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Today in history: September 20
In 2001, President George W. Bush declared a global war on terrorism
"Americans should not expect one battle, but a lengthy campaign unlike any other we have ever seen."
"Americans should not expect one battle, but a lengthy campaign unlike any other we have ever seen." (Reuters/CORBIS)

Sept. 20, 1881: Chester Arthur was sworn in as the 21st president, after President James Garfield died from an assassin's bullet. Garfield was shot 10 weeks earlier as he prepared to board a train in Washington.

Sept. 20, 2001: Nine days after the Sept. 11 attacks, President George W. Bush declared a global war on terrorism. "We're not deceived by their pretenses to piety," he said, speaking of Islamic terrorists. "Americans should not expect one battle, but a lengthy campaign unlike any other we have ever seen." He warned: "Any nation that continues to harbor or support terrorism will be regarded by the United States as a hostile regime."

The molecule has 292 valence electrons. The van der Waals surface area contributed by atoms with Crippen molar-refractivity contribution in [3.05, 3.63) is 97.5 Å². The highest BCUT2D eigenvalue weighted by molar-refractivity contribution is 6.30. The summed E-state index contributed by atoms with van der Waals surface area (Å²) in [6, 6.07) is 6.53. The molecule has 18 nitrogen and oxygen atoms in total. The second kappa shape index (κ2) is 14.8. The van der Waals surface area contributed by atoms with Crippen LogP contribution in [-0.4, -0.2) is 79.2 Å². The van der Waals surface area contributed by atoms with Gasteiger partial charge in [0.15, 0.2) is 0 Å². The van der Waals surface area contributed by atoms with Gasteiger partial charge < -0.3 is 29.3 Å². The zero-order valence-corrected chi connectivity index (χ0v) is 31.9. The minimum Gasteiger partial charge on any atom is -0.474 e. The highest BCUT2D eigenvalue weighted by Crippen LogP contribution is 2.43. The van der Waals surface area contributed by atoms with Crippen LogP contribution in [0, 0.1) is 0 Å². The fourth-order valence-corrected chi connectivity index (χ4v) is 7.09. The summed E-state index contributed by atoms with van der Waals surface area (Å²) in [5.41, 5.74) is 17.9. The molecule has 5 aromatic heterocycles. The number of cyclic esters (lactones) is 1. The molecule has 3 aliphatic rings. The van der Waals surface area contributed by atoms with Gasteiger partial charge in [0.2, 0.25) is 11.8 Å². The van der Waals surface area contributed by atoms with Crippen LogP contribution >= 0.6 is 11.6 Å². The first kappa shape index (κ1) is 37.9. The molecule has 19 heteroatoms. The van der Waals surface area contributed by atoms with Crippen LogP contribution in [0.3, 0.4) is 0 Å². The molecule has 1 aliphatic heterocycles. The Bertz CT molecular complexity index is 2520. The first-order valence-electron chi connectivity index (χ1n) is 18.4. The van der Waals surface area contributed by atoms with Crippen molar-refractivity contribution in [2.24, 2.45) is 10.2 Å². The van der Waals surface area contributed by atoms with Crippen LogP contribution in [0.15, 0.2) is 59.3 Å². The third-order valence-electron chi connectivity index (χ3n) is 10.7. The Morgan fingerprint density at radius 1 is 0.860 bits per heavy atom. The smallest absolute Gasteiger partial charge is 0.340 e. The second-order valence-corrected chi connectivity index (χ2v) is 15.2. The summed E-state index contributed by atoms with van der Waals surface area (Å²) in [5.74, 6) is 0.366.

Bush continued: "I know there are struggles ahead and dangers to face. But this country will define our times, not be defined by them."

Sept. 20, 2007: Citing "unsettling times," President Bush assured Americans that the U.S. economy was in good shape, despite worries of a recession. The housing market in the United States had collapsed the year before; it would eventually destroy more than $7 trillion in wealth for Americans and helped spark the "Great Recession" and near collapse of the U.S. economy.

Quote of the Day:

"Every nation in every region now has a decision to make. Either you are with us, or you are with the terrorists." — George W. Bush

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